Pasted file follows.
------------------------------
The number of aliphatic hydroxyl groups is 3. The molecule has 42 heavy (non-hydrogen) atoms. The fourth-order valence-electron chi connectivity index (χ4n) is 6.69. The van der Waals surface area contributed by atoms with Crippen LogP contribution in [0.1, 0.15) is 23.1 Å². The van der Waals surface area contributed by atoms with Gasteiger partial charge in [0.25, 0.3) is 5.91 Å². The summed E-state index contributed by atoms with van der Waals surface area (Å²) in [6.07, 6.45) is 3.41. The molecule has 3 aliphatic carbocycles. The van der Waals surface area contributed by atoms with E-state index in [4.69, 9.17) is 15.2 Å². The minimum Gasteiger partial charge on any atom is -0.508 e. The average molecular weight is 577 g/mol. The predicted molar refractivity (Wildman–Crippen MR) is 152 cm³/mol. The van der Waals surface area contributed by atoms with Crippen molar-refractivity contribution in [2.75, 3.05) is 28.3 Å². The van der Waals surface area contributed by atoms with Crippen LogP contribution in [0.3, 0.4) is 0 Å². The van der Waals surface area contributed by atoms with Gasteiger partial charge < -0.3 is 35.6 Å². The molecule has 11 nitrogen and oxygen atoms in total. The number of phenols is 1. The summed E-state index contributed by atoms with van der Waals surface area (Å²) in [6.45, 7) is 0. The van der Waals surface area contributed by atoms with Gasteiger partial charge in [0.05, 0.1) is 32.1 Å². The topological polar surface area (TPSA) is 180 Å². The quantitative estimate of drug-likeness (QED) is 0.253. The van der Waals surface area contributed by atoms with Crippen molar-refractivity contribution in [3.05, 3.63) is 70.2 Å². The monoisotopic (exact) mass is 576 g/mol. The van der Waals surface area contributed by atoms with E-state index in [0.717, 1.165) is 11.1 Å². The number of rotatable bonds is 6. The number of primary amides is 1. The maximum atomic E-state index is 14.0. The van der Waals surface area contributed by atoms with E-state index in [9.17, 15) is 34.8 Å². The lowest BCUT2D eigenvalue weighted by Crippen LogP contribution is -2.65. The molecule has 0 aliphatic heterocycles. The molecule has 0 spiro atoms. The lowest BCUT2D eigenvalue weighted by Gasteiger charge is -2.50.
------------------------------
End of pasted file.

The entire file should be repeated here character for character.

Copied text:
The number of aliphatic hydroxyl groups is 3. The molecule has 42 heavy (non-hydrogen) atoms. The fourth-order valence-electron chi connectivity index (χ4n) is 6.69. The van der Waals surface area contributed by atoms with Crippen LogP contribution in [0.1, 0.15) is 23.1 Å². The van der Waals surface area contributed by atoms with Gasteiger partial charge in [0.25, 0.3) is 5.91 Å². The summed E-state index contributed by atoms with van der Waals surface area (Å²) in [6.07, 6.45) is 3.41. The molecule has 3 aliphatic carbocycles. The van der Waals surface area contributed by atoms with E-state index in [4.69, 9.17) is 15.2 Å². The minimum Gasteiger partial charge on any atom is -0.508 e. The average molecular weight is 577 g/mol. The predicted molar refractivity (Wildman–Crippen MR) is 152 cm³/mol. The van der Waals surface area contributed by atoms with Crippen molar-refractivity contribution in [2.75, 3.05) is 28.3 Å². The van der Waals surface area contributed by atoms with Crippen LogP contribution in [0.3, 0.4) is 0 Å². The van der Waals surface area contributed by atoms with Gasteiger partial charge < -0.3 is 35.6 Å². The molecule has 11 nitrogen and oxygen atoms in total. The number of phenols is 1. The summed E-state index contributed by atoms with van der Waals surface area (Å²) in [6.45, 7) is 0. The van der Waals surface area contributed by atoms with Gasteiger partial charge in [0.05, 0.1) is 32.1 Å². The topological polar surface area (TPSA) is 180 Å². The quantitative estimate of drug-likeness (QED) is 0.253. The van der Waals surface area contributed by atoms with Crippen molar-refractivity contribution in [3.05, 3.63) is 70.2 Å². The monoisotopic (exact) mass is 576 g/mol. The van der Waals surface area contributed by atoms with E-state index in [0.717, 1.165) is 11.1 Å². The number of rotatable bonds is 6. The number of primary amides is 1. The maximum atomic E-state index is 14.0. The van der Waals surface area contributed by atoms with E-state index in [9.17, 15) is 34.8 Å². The lowest BCUT2D eigenvalue weighted by Crippen LogP contribution is -2.65. The molecule has 0 aliphatic heterocycles. The molecule has 0 spiro atoms. The lowest BCUT2D eigenvalue weighted by Gasteiger charge is -2.50.